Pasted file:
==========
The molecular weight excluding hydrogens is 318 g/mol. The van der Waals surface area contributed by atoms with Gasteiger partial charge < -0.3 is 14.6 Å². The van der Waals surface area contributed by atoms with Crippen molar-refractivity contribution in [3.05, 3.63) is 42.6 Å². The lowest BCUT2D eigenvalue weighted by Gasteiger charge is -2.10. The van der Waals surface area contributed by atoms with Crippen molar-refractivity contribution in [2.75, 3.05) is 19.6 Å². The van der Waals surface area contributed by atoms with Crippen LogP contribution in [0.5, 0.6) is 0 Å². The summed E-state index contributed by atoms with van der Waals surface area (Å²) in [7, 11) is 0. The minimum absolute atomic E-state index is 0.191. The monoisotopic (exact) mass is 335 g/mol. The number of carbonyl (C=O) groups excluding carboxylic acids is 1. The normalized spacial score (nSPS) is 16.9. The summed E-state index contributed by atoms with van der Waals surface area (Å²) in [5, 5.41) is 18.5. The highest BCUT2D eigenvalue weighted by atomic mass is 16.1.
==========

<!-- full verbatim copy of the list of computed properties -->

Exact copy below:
The molecular weight excluding hydrogens is 318 g/mol. The van der Waals surface area contributed by atoms with Gasteiger partial charge < -0.3 is 14.6 Å². The van der Waals surface area contributed by atoms with Crippen molar-refractivity contribution in [3.05, 3.63) is 42.6 Å². The lowest BCUT2D eigenvalue weighted by Gasteiger charge is -2.10. The van der Waals surface area contributed by atoms with Crippen molar-refractivity contribution in [2.75, 3.05) is 19.6 Å². The van der Waals surface area contributed by atoms with Crippen LogP contribution in [0.5, 0.6) is 0 Å². The summed E-state index contributed by atoms with van der Waals surface area (Å²) in [7, 11) is 0. The minimum absolute atomic E-state index is 0.191. The monoisotopic (exact) mass is 335 g/mol. The number of carbonyl (C=O) groups excluding carboxylic acids is 1. The normalized spacial score (nSPS) is 16.9. The summed E-state index contributed by atoms with van der Waals surface area (Å²) in [5, 5.41) is 18.5. The highest BCUT2D eigenvalue weighted by atomic mass is 16.1.